The Danish government has defended plans to strip asylum seekers of valuables to pay for their stay in the country.
The idea proposed in draft legislation would allow authorities to search “the clothing and luggage of asylum-seekers and other migrants without a permit to stay in Denmark with a view to finding assets which may cover expenses”, the immigration ministry said.
The plans will be debated in January and will come into force in February, if approved.
IBTimes reported that Soren Pind, Denmark’s immigration minister, told Danish TV the measure was necessary as it was the only way the country could afford to resettle refugees in asylum centres.
“I’m talking about a situation in which there are personal items of significant value but not sentimental worth," he said.
Inger Stojberg, Denmark’s Integration Minister, wrote on Facebook: “I can see that some foreign media do not agree with the fact that in future we may withdraw asylum seekers' valuables and demand that they should pay for their stay in asylum centres themselves.
“There is no reason to criticise, since it is already the case that if you as a Dane have valuables of more than 10,000 kroner (£986) it may be required that this is sold before you can receive unemployment benefits.”
The proposal prompted Jens Rohde, a member from the European Parliament from Denmark’s centre-right party, to defect to a left-wing party in protest.
He said it showed the Liberals had lost their way and were pandering to the anti-immigrant Danish People’s Party (DF), Reuters reported.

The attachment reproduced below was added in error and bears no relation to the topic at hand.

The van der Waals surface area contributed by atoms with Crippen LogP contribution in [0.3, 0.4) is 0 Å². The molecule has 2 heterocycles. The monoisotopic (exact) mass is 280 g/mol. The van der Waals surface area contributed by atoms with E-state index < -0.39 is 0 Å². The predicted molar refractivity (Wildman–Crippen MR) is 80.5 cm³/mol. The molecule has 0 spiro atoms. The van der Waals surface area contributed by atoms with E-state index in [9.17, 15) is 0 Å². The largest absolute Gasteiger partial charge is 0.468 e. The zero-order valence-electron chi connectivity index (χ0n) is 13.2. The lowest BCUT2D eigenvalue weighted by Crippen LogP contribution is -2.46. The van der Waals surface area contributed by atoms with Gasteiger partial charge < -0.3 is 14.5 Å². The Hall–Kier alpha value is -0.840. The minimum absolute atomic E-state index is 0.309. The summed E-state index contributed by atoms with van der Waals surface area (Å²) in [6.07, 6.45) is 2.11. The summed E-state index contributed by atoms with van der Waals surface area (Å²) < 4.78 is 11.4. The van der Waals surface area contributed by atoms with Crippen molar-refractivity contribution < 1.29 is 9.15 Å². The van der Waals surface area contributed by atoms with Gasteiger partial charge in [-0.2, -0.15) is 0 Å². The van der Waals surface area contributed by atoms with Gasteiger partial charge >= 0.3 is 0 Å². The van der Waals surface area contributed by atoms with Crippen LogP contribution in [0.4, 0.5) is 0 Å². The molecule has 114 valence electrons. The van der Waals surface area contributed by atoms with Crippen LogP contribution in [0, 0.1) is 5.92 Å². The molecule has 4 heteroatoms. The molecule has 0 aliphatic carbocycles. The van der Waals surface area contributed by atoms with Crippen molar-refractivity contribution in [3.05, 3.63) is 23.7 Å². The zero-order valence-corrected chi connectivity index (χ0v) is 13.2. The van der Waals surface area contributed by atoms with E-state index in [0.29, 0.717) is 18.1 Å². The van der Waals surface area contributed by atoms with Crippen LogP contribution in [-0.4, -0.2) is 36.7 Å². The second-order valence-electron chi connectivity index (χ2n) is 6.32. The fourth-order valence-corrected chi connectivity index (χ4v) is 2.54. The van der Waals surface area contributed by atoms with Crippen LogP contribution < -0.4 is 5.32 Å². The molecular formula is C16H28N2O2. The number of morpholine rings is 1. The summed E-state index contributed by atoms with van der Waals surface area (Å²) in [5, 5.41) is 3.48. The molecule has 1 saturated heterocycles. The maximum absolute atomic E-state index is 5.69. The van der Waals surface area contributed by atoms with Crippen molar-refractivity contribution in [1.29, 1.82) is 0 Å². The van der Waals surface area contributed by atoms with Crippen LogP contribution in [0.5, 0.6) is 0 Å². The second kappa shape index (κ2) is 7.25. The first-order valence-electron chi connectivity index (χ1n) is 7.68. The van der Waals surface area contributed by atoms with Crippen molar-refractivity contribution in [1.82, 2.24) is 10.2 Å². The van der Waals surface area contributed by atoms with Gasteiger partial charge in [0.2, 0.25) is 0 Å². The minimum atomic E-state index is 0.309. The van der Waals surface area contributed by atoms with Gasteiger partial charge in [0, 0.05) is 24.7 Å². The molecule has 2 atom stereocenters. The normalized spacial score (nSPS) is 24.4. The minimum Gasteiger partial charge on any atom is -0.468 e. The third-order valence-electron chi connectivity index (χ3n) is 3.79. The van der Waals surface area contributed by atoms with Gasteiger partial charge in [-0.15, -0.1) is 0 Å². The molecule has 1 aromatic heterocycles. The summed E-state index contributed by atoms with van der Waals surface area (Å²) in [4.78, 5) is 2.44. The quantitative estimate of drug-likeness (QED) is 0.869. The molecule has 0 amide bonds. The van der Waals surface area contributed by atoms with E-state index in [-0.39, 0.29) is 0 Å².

The idea has been widely condemned and compared to Nazi Germany stripping Jewish people of their possessions.
But Danish Prime Minister Lars Lokke Rasmussen accused the media of painting “an incorrect picture of Denmark,” according to the Daily Politiken news website.
Danish left-wing MP Martin Geertsen called the proposal a “severe personal abuse”, that “awakens terrifying historical images”, according to the IBTimes.
If refugees enter Denmark with more than 3,000 Danish kroner (£295), it would be taken from them in order to pay for their stay in the country.
The rules would not apply to items deemed as personal or sentimental value. These include wedding rings, mobile phones and laptops.
Over the past few months, Denmark has placed adverts in several Arabic newspapers to discourage refugees aiming for Denmark.
A spokesperson for the UNHCR – the UN’s refugee agency – said: "Refugees have lost their homes and almost everything they possess.
“It beggars belief that somebody would want to strip them away from the little they have managed to salvage from their lives.
“Refugees need and deserve compassion, understanding, respect and solidarity.”
As a country of 5.6 million people, Denmark expects 20,000 asylum seekers this year compared to the almost 200,000 expected by Sweden. Many of the refugees passing through Denmark this year have been bound for the neighbouring country.
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